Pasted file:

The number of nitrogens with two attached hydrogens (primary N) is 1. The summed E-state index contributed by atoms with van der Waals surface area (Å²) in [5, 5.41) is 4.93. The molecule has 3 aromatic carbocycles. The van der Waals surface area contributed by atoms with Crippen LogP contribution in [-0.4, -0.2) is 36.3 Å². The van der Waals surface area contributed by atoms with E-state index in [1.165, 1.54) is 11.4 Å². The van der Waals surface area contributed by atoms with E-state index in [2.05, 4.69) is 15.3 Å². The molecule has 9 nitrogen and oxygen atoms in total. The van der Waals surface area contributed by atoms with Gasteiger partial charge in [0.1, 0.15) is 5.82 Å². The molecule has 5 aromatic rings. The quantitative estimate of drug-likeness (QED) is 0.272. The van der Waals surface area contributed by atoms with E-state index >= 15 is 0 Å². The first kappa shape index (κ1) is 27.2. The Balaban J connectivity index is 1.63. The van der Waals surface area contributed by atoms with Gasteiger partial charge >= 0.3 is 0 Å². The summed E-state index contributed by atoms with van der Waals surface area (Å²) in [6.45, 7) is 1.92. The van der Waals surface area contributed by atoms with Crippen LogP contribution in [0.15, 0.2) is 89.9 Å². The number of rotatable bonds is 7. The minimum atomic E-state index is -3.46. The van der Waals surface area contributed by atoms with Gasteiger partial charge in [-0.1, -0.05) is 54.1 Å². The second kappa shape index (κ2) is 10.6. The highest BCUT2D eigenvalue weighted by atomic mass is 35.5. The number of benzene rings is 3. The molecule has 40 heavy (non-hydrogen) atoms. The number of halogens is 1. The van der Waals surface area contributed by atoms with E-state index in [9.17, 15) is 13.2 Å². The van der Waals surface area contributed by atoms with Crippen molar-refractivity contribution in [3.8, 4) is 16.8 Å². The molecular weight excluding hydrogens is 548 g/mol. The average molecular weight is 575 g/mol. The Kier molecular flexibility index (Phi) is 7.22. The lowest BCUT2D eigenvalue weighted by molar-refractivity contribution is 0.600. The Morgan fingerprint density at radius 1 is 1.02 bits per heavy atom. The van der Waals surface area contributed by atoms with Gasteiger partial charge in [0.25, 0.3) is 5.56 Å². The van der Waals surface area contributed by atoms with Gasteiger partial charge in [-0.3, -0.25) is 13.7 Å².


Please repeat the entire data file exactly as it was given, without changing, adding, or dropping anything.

The number of nitrogens with two attached hydrogens (primary N) is 1. The summed E-state index contributed by atoms with van der Waals surface area (Å²) in [5, 5.41) is 4.93. The molecule has 3 aromatic carbocycles. The van der Waals surface area contributed by atoms with Crippen LogP contribution in [-0.4, -0.2) is 36.3 Å². The van der Waals surface area contributed by atoms with E-state index in [1.165, 1.54) is 11.4 Å². The van der Waals surface area contributed by atoms with E-state index in [2.05, 4.69) is 15.3 Å². The molecule has 9 nitrogen and oxygen atoms in total. The van der Waals surface area contributed by atoms with Gasteiger partial charge in [0.1, 0.15) is 5.82 Å². The molecule has 5 aromatic rings. The quantitative estimate of drug-likeness (QED) is 0.272. The van der Waals surface area contributed by atoms with E-state index >= 15 is 0 Å². The first kappa shape index (κ1) is 27.2. The Balaban J connectivity index is 1.63. The van der Waals surface area contributed by atoms with Gasteiger partial charge >= 0.3 is 0 Å². The summed E-state index contributed by atoms with van der Waals surface area (Å²) in [6.45, 7) is 1.92. The van der Waals surface area contributed by atoms with Crippen LogP contribution in [0.15, 0.2) is 89.9 Å². The number of rotatable bonds is 7. The minimum atomic E-state index is -3.46. The van der Waals surface area contributed by atoms with Gasteiger partial charge in [-0.1, -0.05) is 54.1 Å². The second kappa shape index (κ2) is 10.6. The highest BCUT2D eigenvalue weighted by atomic mass is 35.5. The number of benzene rings is 3. The molecule has 40 heavy (non-hydrogen) atoms. The number of halogens is 1. The van der Waals surface area contributed by atoms with E-state index in [9.17, 15) is 13.2 Å². The van der Waals surface area contributed by atoms with Crippen molar-refractivity contribution in [3.8, 4) is 16.8 Å². The molecular weight excluding hydrogens is 548 g/mol. The average molecular weight is 575 g/mol. The Kier molecular flexibility index (Phi) is 7.22. The lowest BCUT2D eigenvalue weighted by molar-refractivity contribution is 0.600. The Morgan fingerprint density at radius 1 is 1.02 bits per heavy atom. The van der Waals surface area contributed by atoms with Gasteiger partial charge in [0.25, 0.3) is 5.56 Å². The van der Waals surface area contributed by atoms with Gasteiger partial charge in [-0.3, -0.25) is 13.7 Å².